These, as I see it, are the scandals, deceptions, and cover-ups in the NT profession
articles by Yuri Kuchinsky posted to and discussed in various Internet forums
Here's my general article about the "Six Big Fallacies of NT Studies" (June 2002). It's short and snappy.
When I wrote this article, I tried to summarise my main criticisms very briefly. Later on, I continued to develop many of these same ideas and analyses in a lot more detail. In particular, I gave a lot more attention to Textual Criticism of the NT gospels, a much neglected field nowadays...
So, below are a couple of the more recent articles that focus in some more detail on Textual Criticism.
In this article, I deal head on with today's mainstream Greek text of the New Testament, which is the basis of almost all modern translations. Unfortunately, there are all too many problems with this text... It's the Westcott & Hort Fraud! (November 2003)
And, in the following article, I deal with some of the same textual problems. Except that here my approach is considerably more positive. Earliest Gospel MSS make it all clear... (October 2003)
The following two articles were written in the winter 2002/2003. Again, I was trying to explain some very arcane Text Critical controversies in the simplest language possible, so that even those without much background in this area could still understand what's going on.
What is the Western Text? Shouldn't it rather be known as the Peripheral Text? I sure think so. Indeed, by all indications, this is the earliest text of the gospels.
The following article adds even more evidence to what I was saying above. It sure looks like these simple truths that I'm now talking about had already been obvious to some scholars even way back in the 18th century! Griesbach had it right!
Here's a detailed examination of John 7:8, a very controversial passage. It looks like our modern biblical scholars have decided to accuse Jesus of telling a lie! With very little basis, it must be said... This article is in 5 parts.
Was Jesus a Baptist, just like his teacher John? This matter is far from simple. In the following article, I examine this question in some detail, and bring in some new textual evidence to bear on this matter.
Here's my article about the Rylands Papyrus, the tiny scrap of writing that has been much discussed and appealed to in mainstream NT histories. But, unfortunately, it's not really what it's cracked out to be...
Was Tatian really the author of the Diatessaron? It really doesn't look this way... And here's why.
WL Petersen criticised Boismard rather harshly in his book on the Diatessaron. But was this criticism really justified? I don't think so. Here's my answer to Petersen. (NOTE: This material may be a bit too difficult to follow for those readers who are unfamiliar with Textual Criticism. Anything involving the analysis of the Diatessaron is usually quite complex, and demands some considerable preparation, as well as some knowledge of ancient languages.)
Many more articles dealing with Textual Criticism are also available on my Ancient Aramaic Texts Page.
The Synoptic Problem?
In this part of my NT Controversies Page, I am devoting some more time to the consideration of the Synoptic Problem, so-called... On the most basic level, I don't think that there's much of a problem there at all. These are all late, 2nd century gospels, so none of them is really the earliest!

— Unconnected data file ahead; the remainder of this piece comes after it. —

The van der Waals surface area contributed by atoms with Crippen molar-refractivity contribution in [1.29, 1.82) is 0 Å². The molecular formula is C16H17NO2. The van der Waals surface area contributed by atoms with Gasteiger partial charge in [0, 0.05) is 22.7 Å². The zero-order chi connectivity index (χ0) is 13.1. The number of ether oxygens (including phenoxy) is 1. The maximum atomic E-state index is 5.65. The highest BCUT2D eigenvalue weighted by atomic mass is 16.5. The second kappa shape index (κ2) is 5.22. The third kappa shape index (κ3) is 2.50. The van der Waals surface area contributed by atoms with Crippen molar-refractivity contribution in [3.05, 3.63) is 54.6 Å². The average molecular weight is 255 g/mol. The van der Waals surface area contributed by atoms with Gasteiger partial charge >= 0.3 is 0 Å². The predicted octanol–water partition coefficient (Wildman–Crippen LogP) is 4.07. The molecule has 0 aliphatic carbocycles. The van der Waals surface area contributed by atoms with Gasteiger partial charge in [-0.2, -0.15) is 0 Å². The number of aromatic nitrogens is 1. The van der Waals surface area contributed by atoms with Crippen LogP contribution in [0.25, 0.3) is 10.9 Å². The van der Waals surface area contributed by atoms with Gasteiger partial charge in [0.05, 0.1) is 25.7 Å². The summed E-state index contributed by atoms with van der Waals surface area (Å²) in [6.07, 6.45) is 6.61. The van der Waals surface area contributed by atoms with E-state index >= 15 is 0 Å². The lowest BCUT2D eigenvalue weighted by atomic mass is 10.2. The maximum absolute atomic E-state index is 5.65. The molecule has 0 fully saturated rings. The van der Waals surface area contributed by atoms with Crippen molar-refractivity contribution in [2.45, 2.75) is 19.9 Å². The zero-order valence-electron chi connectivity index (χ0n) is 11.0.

Some of the fundamental difficulties in this area are analysed here. This article continues with the analysis that I began in the "Six Big Fallacies of NT Studies" piece above.
The very early elements in the Gospel of Luke are itemised here. All these early features of Luke are a big thorn in the mainstream notion of Markan priority. And also, this evidence goes entirely contrary to the theories of Farrer/Goulder/Goodacre, who try to argue that Luke is the latest gospel of them all, based on both Mark and Matthew.
Quite a few more articles dealing with the Synoptic issues are also available elsewhere on my NT webpage. In particular, some of my most recent research on the ancient Aramaic gospels (linked above) is very much relevant here.
In fact, it is my view that the whole issue of Synoptic interrelationships depends very heavily on Textual Criticism. And how can it be otherwise? Indeed, before the Synoptic scholar can even begin his or her work, s/he needs to have the earliest text of the Synoptic gospels to work with... And if we are still not sure which text is the earliest, then, right away, this creates some very heavy obstacles for Synoptic research. Too bad that the mainstream Synoptic scholarship today often seems to be unaware even of these simple considerations...
As an example of what I'm saying, here's a detailed analysis of Mt 19:16-17 that in effect combines Textual Criticism and Synoptic Criticism into one harmonious whole. And so, as illustrated by this analysis, it seems like the Synoptic Criticism should only be seen as an appendage to Textual Criticism; only after the Text Critic has done his or her work properly, can the work of a Synoptic scholar truly begin.
And here's a Part 2 of this article, where the great importance of early patristic evidence is now considered in some additional detail. Why is there such a disinterest on the part of so many modern textual critics in regard to this type of evidence? Why do so many want to minimise it in various ways? Could it be because... it undermines so many of their cherished ideas about the "Original Gospel Text"?
The following two articles constitute a major breakthrough in the area of Synoptic scholarship. The Synoptic solution is now in sight!The Hebrew Matthew and Luke: An Important Key to the Synoptic Problem
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